Another key benefit of eating sweet potato is its ability to increase the count of good bacteria. The higher the count of such bacteria in your gastrointestinal tract, the better is your digestive health. The only demerit here is sweet potato is categorized with a FODMAP rating of medium. So, if you have medical conditions like irritable bowel syndrome (IBS) or if your medical history has intestinal disorders, you need to exert portion-control while taking sweet potato.

The best way to east sweet potato is to boil and mash it. A standard serving of nearly 250 grams can yield 215 calories, upto 37 grams of carbohydrates and nearly 200 grams of water. On the count of minerals and nutrients, a standard serving has ~ 5 grams of protein, more than 13 grams of sugars, nearly 515 milligrams of potassium, about 100 milligrams of calcium and 1.50 milligrams of iron.

Applesauce

Though the fruit is highly fibrous and may hence pose difficulties to digest, cooking it breaks almost all of its difficult-to-digest fiber. This breakdown makes applesauce easy to digest than a raw apple fruit. The sauce of course has fiber, but in a soluble form. However, some carbohydrates (especially, those with high scope of being fermented) can consume bacteria in your intestines. This may result in signs of irritable bowel syndrome. Also, if you are diabetic or if your blood sugar levels are to be monitored closely, presence of sugars in applesauce will need to be included to your daily count of sugar intake.

It is fairly easy to make applesauce at your home. Slice apples after peeling them. Add a few tea-spoonsful of water; ample enough to keep the sliced apples from coming close to each other. Cook at low-heat for nearly 12 to 14 minutes with the lid closed. You may need to stir it once in a while though. After the apples slices are cooked, mash them well. This mashed mix is sieved to eliminate uncooked parts, if any. It is now ready to be served – either as a cold dish or a hot food item.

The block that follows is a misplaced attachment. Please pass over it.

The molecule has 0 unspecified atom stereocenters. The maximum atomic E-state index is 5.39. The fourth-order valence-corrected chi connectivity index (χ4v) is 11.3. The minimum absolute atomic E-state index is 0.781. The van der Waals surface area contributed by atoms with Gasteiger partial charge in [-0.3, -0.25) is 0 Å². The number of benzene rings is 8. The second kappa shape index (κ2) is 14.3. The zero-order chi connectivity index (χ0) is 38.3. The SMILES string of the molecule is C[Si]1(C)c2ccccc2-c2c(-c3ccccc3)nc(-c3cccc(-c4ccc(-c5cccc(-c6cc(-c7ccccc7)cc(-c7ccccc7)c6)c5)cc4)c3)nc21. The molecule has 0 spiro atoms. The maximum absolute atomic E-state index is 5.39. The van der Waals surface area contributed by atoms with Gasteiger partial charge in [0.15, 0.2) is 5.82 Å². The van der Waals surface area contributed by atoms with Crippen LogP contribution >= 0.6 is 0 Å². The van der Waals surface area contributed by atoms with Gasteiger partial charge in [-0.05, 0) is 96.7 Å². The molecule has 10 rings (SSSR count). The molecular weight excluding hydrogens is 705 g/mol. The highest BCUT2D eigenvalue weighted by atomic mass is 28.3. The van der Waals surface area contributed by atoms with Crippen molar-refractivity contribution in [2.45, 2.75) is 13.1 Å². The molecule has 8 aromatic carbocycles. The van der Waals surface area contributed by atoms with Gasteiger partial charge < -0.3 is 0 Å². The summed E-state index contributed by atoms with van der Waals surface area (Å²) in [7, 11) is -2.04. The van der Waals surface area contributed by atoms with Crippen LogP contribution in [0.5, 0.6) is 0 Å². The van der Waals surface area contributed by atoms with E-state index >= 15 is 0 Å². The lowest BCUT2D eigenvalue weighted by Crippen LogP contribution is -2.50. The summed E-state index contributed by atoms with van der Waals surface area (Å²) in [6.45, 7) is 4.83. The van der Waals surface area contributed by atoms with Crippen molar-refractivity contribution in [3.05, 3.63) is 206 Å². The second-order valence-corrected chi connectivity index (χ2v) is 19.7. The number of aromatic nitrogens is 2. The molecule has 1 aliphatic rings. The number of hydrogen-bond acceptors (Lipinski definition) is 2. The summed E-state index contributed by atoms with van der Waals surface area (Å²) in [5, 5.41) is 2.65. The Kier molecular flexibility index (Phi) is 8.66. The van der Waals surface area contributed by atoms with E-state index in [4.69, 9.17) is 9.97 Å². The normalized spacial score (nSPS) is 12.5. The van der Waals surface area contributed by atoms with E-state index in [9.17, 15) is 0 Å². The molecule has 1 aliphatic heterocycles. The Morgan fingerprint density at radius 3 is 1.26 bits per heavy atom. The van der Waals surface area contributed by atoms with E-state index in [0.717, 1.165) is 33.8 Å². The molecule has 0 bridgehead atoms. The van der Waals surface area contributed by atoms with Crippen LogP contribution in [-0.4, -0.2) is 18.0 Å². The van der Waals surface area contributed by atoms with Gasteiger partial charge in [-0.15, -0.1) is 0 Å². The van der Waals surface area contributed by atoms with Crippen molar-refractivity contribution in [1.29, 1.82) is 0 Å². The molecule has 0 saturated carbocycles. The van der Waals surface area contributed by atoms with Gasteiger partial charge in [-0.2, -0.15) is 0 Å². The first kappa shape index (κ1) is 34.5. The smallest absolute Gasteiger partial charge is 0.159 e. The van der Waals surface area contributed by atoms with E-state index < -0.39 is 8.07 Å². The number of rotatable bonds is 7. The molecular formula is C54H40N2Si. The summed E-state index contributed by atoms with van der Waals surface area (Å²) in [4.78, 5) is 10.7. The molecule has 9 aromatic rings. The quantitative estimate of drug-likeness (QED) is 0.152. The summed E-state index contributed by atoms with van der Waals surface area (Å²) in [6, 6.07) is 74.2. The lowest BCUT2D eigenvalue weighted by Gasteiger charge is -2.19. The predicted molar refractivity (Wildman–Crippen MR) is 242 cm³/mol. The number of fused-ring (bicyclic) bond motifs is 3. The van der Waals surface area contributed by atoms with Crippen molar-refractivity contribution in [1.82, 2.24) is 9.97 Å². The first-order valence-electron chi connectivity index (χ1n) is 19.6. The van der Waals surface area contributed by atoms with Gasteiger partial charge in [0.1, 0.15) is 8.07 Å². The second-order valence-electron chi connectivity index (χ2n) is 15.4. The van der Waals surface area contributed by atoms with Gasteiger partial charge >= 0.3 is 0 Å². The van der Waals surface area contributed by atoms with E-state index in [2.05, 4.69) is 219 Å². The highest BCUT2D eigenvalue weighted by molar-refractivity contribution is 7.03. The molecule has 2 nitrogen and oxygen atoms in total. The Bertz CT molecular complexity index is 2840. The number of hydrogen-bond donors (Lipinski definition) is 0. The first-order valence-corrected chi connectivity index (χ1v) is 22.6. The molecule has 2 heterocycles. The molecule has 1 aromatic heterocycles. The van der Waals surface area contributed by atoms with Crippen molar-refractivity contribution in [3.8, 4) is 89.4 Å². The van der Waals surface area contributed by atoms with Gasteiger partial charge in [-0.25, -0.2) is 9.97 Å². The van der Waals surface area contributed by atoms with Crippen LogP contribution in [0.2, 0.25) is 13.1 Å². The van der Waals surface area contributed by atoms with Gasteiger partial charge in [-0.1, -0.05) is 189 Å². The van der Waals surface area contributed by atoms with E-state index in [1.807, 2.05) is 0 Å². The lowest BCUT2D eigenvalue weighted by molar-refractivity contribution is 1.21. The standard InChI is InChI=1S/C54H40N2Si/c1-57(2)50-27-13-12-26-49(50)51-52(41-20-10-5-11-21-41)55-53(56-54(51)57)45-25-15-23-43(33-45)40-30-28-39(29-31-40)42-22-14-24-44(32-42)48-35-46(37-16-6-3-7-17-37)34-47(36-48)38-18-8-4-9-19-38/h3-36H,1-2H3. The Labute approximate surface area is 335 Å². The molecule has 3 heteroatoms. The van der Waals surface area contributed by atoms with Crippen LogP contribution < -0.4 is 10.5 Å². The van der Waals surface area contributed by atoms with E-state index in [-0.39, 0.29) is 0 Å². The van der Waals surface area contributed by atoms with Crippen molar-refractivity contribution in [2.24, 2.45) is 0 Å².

A standard serving of a cup measuring ~ 250 grams of applesauce (without adding any sweeteners) can yield nearly 2.50 grams of fiber, 23 grams of sugars, ~ 28 grams of carbohydrates, almost 100 calories and nearly 210 grams of water. On a nutritional scale, this standard cup has about 180 milligrams of potassium and almost 5 milligrams of sodium.

Medical conditions for which easy to digest foods are considered good

Foods which are easier to digest can assist in the case management of multiple medical conditions. The most common conditions such foods can help manage include diarrhea, nausea, esophageal reflux disease, gastroenteritis, bowel related disorders, diverticulitis, etc.

Diarrhea –

You experience diarrhea when your stools turn watery or loose, and you may also experience frequent bowel movements. A few foods can help you control this condition; these are crackers, cereal-based foods, apple juice or applesauce. You are advised to take a lot of water to stay hydrated. You can also have coconut water or electrolytes-enriched fluids that do not have larger share of sugars, chicken broth (after ensuring all greasy substances are removed; because – clearer the broth, the better it is for your health), etc. Once your condition improves, you can also have tea (without caffeine) as well as eggs (preferably, scrambled).